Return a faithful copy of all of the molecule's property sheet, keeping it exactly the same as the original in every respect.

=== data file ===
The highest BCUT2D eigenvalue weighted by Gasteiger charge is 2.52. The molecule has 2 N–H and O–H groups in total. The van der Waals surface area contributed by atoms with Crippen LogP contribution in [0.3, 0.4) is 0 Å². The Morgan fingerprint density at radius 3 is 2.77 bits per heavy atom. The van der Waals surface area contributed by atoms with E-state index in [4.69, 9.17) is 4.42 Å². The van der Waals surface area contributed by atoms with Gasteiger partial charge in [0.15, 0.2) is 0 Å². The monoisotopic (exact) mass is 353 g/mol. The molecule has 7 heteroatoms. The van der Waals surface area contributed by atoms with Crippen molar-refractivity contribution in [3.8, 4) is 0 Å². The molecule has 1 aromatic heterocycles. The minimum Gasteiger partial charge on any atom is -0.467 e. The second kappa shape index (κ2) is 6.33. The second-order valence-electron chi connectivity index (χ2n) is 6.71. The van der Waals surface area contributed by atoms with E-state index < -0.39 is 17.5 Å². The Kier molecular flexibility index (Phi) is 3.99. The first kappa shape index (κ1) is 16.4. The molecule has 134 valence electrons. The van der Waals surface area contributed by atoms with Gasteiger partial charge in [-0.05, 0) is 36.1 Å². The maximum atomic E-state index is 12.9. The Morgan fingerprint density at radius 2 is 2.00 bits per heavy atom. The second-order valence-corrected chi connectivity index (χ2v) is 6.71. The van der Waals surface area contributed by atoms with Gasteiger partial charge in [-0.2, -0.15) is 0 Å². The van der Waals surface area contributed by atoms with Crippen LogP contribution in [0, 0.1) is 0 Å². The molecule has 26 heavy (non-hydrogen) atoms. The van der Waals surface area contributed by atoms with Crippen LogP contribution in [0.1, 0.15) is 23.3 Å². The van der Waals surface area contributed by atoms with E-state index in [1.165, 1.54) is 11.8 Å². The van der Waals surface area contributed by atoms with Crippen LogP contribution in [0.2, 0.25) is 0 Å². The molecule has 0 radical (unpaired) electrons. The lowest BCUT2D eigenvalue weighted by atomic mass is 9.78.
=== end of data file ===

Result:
The highest BCUT2D eigenvalue weighted by Gasteiger charge is 2.52. The molecule has 2 N–H and O–H groups in total. The van der Waals surface area contributed by atoms with Crippen LogP contribution in [0.3, 0.4) is 0 Å². The Morgan fingerprint density at radius 3 is 2.77 bits per heavy atom. The van der Waals surface area contributed by atoms with E-state index in [4.69, 9.17) is 4.42 Å². The van der Waals surface area contributed by atoms with Gasteiger partial charge in [0.15, 0.2) is 0 Å². The monoisotopic (exact) mass is 353 g/mol. The molecule has 7 heteroatoms. The van der Waals surface area contributed by atoms with Crippen molar-refractivity contribution in [3.8, 4) is 0 Å². The molecule has 1 aromatic heterocycles. The minimum Gasteiger partial charge on any atom is -0.467 e. The second kappa shape index (κ2) is 6.33. The second-order valence-electron chi connectivity index (χ2n) is 6.71. The van der Waals surface area contributed by atoms with E-state index < -0.39 is 17.5 Å². The Kier molecular flexibility index (Phi) is 3.99. The first kappa shape index (κ1) is 16.4. The molecule has 134 valence electrons. The van der Waals surface area contributed by atoms with Gasteiger partial charge in [-0.05, 0) is 36.1 Å². The maximum atomic E-state index is 12.9. The Morgan fingerprint density at radius 2 is 2.00 bits per heavy atom. The second-order valence-corrected chi connectivity index (χ2v) is 6.71. The van der Waals surface area contributed by atoms with Gasteiger partial charge in [-0.2, -0.15) is 0 Å². The van der Waals surface area contributed by atoms with Crippen LogP contribution in [0, 0.1) is 0 Å². The molecule has 26 heavy (non-hydrogen) atoms. The van der Waals surface area contributed by atoms with Crippen LogP contribution in [0.1, 0.15) is 23.3 Å². The van der Waals surface area contributed by atoms with E-state index in [1.165, 1.54) is 11.8 Å². The van der Waals surface area contributed by atoms with Crippen LogP contribution in [0.2, 0.25) is 0 Å². The molecule has 0 radical (unpaired) electrons. The lowest BCUT2D eigenvalue weighted by atomic mass is 9.78.